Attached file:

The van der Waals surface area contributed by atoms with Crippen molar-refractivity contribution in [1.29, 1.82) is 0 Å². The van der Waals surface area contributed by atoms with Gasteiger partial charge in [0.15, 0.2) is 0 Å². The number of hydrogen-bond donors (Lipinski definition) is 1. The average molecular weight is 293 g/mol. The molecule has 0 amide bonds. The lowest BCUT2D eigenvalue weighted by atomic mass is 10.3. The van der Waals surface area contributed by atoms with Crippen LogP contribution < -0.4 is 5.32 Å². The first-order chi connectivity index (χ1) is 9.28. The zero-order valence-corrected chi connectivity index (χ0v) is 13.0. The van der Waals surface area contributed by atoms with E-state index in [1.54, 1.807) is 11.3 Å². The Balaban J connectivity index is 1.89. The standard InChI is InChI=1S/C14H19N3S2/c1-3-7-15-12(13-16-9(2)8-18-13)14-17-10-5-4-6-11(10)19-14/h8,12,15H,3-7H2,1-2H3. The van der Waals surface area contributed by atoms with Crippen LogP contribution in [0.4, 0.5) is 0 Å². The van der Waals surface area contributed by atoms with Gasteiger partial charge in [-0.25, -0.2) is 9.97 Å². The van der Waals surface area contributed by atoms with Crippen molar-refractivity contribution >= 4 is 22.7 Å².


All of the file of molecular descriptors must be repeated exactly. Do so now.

The van der Waals surface area contributed by atoms with Crippen molar-refractivity contribution in [1.29, 1.82) is 0 Å². The van der Waals surface area contributed by atoms with Gasteiger partial charge in [0.15, 0.2) is 0 Å². The number of hydrogen-bond donors (Lipinski definition) is 1. The average molecular weight is 293 g/mol. The molecule has 0 amide bonds. The lowest BCUT2D eigenvalue weighted by atomic mass is 10.3. The van der Waals surface area contributed by atoms with Crippen LogP contribution < -0.4 is 5.32 Å². The first-order chi connectivity index (χ1) is 9.28. The zero-order valence-corrected chi connectivity index (χ0v) is 13.0. The van der Waals surface area contributed by atoms with E-state index in [1.54, 1.807) is 11.3 Å². The Balaban J connectivity index is 1.89. The standard InChI is InChI=1S/C14H19N3S2/c1-3-7-15-12(13-16-9(2)8-18-13)14-17-10-5-4-6-11(10)19-14/h8,12,15H,3-7H2,1-2H3. The van der Waals surface area contributed by atoms with Crippen LogP contribution in [0.4, 0.5) is 0 Å². The van der Waals surface area contributed by atoms with Gasteiger partial charge in [-0.25, -0.2) is 9.97 Å². The van der Waals surface area contributed by atoms with Crippen molar-refractivity contribution >= 4 is 22.7 Å².